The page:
Clinical Translation of Cognitive Behavioural Therapy for Anxiety and Depression: Adapted for Brain Injury (CBT-ABI): How Do We Train Competent Clinicians?

Dana Wong, Adam McKay, Nikolaos Kazantzis, Jennie Ponsford

Research output: Contribution to journalArticleResearchpeer-review

7 Citations (Scopus)


Depression and anxiety are common following acquired brain injury (ABI) and can be effectively treated using cognitive behaviour therapy (CBT) that has been adapted to compensate for cognitive difficulties (CBT-ABI). Training clinicians to deliver CBT-ABI is a crucial step in effective translation into clinical practice. This study evaluated the outcome of didactic and skill-based training on competencies in delivering CBT-ABI. Participants were 39 registered psychologists who attended a day-long workshop on using CBT-ABI to treat anxiety and depression after ABI, which included knowledge and skill-based content. Fourteen participants completed three additional supervision sessions reviewing audio recordings of their use of CBT-ABI with clients. Training outcomes were measured using surveys rating the usefulness of the various workshop components, a checklist of competencies in CBT-ABI on which participants rated themselves pre-workshop and post-workshop and post-supervision, and the Cognitive Therapy Scale (CTS), used by supervisors and a blinded expert to evaluate supervisees’ skills. Participant-rated competencies in CBT-ABI significantly improved following workshop training, with no further change after supervision. CTS ratings of the supervisor, but not the blinded expert, showed significant improvement after short-term supervision. At 16-month follow-up, self-rated competency gains were maintained, and therapist confidence and competence were no longer major barriers to using CBT-ABI in the workplace. These findings suggest targeted training is important for clinical translation of this evidence-based intervention.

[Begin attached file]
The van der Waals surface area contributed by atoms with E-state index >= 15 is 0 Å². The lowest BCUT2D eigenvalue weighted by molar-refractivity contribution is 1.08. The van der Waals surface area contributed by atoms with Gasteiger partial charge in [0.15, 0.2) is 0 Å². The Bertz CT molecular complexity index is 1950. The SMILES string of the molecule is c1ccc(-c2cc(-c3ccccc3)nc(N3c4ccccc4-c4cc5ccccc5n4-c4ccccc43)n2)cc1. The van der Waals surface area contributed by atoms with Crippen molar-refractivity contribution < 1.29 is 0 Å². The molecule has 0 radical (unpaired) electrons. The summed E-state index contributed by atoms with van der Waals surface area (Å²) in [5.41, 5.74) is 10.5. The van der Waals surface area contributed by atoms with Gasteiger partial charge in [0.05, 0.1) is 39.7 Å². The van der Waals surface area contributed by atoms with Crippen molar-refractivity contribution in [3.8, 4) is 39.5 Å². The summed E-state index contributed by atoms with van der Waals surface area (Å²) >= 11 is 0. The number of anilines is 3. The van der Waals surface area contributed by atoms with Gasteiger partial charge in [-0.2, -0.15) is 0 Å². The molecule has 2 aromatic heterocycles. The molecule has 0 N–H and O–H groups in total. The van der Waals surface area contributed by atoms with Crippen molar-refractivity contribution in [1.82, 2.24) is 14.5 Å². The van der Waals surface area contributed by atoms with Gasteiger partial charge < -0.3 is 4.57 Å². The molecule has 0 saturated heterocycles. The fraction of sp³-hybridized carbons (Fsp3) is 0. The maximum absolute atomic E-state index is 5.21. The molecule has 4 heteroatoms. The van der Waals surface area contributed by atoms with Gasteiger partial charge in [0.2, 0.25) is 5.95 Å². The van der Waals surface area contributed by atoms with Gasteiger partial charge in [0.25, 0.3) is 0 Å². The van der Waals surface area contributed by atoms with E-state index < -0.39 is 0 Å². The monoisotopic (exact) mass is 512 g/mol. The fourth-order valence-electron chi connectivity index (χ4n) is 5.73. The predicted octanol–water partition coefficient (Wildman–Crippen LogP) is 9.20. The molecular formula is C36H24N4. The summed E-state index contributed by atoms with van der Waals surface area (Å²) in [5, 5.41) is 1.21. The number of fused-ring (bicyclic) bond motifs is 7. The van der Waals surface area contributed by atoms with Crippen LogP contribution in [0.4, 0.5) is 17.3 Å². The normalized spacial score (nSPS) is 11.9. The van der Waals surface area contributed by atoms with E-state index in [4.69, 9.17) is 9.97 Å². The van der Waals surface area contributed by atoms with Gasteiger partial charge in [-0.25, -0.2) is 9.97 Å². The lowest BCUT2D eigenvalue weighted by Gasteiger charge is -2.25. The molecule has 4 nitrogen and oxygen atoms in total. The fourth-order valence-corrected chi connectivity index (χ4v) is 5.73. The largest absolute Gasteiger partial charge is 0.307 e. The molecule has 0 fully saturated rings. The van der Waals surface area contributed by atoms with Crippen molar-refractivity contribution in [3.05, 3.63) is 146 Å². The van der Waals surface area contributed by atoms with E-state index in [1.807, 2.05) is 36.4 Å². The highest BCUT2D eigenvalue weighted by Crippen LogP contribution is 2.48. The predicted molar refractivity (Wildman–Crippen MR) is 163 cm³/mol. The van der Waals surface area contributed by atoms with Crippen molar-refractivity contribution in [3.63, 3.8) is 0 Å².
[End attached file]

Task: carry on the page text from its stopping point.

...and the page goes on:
Original languageEnglish
Pages (from-to)379-395
Number of pages17
JournalInternational Journal of Cognitive Therapy
Issue number4
Publication statusPublished - Dec 2020


  • Acquired brain injury
  • Clinical supervision
  • Cognitive behavioural therapy
  • Therapist competence
  • Training evaluation

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